Mickey Avalon could have escaped from the pages of a Bret Easton Ellis novel — Jewish, androgynous, hedonistic and possessing a discerning palate for good drugs, loose women and Smirnoff-sponsored parties. The world was not quite prepared for this scrawny, strangely pretty urchin back in '06. And just as the world was beginning to warm up to his funny, quirky raps like "My Dick" and "Jane Fonda," the guy largely disappeared, save for a few one-off singles and soundtrack appearances. But now Avalon is back with a new album called Loaded, and, delivering more of his Jesse Camp-meets-Hunter S. Thompson persona, Metro Times woke up Avalon from his afternoon nap for a quick interview.
Metro Times: So where the hell have you been? You dropped a classic debut album six years ago, put out a few singles since then, but this is your first full-length in ages. What took so long? We missed you.
Mickey Avalon: Well, I had to get off my old record label and I finally did. It was just political stuff.
MT: Are things at Suburban Noize Records going better for you?
Avalon: Oh, yeah. I got the record out right away, and that's all I was really trying to do with my last label, and it just wasn't happening. So I had to get out of there. It took me a while to realize they were lagging, and then it took even more time to get out of the contract and stuff. But I was working on music the entire time — I haven't been slacking off for six years. It feels good to finally be back out on tour.
MT: When you were recording Loaded, how much pressure did you feel about matching the success of your first album?
Avalon: Well, when I was making the first album, I wasn't even aware at the time that I was making an album. But I wasn't really worried about repeating the success. After a while, I was just so focused on getting the record out and so frustrated it was taking so long. Then when I finally got the record together and actually listened to the new music and performed some of it live, I realized it was doing exactly what I wanted it to do, which was to pretty much follow the same formula as the first record. I don't want to change the recipe. I think that my fans like and expect certain things from me. I think it's OK to be a one-trick pony as long as it's a good trick.
MT: I read on Wikipedia that your real name is Yeshe Perl. Is that the name on your driver's license or did you legally change it to Mickey Avalon?
Avalon: No, Yeshe is still on my driver's license. That's what all my friends call me. It sounds Israeli, but it's actually a Tibetan name. My folks were hippies and traveled to Tibet. It means "wisdom."
MT: You've always been very candid about your past experiences with drug addiction and prostitution. Have you told your daughter about any of that stuff?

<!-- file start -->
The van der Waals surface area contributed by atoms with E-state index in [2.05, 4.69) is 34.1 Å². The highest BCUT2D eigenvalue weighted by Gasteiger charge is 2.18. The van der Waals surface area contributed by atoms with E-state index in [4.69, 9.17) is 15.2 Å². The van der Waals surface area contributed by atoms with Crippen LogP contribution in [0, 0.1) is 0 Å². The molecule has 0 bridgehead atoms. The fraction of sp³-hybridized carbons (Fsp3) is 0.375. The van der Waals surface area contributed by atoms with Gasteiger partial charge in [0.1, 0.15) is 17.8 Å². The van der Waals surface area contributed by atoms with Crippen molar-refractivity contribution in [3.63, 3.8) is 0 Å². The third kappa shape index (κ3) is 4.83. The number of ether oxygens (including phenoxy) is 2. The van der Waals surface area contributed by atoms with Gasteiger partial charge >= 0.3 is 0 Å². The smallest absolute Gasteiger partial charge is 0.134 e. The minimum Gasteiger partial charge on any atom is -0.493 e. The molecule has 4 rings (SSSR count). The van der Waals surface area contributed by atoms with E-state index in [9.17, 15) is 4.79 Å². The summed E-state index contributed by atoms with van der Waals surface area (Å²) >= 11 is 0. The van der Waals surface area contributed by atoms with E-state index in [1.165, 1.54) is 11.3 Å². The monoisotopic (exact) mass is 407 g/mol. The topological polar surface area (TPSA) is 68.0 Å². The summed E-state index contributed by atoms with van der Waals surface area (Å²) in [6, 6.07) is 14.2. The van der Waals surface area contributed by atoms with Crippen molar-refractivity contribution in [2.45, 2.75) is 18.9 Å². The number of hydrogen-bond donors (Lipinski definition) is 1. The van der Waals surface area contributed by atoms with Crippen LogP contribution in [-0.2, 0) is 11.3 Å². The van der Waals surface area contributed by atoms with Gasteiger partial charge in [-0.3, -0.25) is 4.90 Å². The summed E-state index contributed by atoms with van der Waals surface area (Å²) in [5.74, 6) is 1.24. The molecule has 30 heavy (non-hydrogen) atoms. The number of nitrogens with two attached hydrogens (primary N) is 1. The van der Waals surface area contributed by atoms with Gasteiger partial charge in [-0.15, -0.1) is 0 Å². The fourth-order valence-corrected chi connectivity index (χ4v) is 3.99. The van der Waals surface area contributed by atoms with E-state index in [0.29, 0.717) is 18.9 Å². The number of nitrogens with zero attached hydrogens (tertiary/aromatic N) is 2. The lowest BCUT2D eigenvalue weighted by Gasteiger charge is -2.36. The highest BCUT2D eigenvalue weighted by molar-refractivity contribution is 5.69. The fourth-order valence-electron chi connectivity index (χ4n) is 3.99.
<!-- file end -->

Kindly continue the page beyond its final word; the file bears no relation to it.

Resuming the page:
Avalon: No. I mean, she's got access to the Internet and she can ask me anything she wants, but she doesn't really talk about that kind of stuff. She knew I had drug problems, but she's witnessed a lot of death over drugs — an uncle of hers died from that. I think she equates drugs with dying, so the fact that I'm not dead or in the process of dying puts it out of her head. But she can ask me anything and I'll tell it to her straight.
MT: How long have you been sober?
Avalon: Well, I'm not sober. I still drink, I just don't shoot dope anymore. I've been clean for about two years. I drink a lot and smoke weed and I'm sure AA wouldn't advise that, but everything is really good now.
MT: Do you still do any street art?
Avalon: I'm still in a crew called Can't Be Stopped and I do a lot of painting at home. I sometimes go tagging but I don't have much time these days.
MT: Did Jane Fonda ever say anything to you about your song "Jane Fonda"?
Avalon: Actually, yeah. She had it, and I went to her Christmas party. She was super cool. I was flattered to be invited and it was very surreal.
MT: Final question: In your song "My Dick," you say, "We've got dicks like Jesus." Does that just mean you're circumcised or does that mean that Mickey Avalon's penis can produce miracles?
Avalon: You know what? [laughs] We never knew what that line meant. It just sounded funny. But then I said to Dirt Nasty [who also performs on the track], "All prophets are born circumcised." I don't think any of us were born circumcised but that would've been cool.
Mickey Avalon performs at 7 p.m. on Friday, June 29, at the Crofoot Ballroom, 1 S. Saginaw St., Pontiac; 248-858-9333; $15, $18 day of show; with Millionaires and Ajax.
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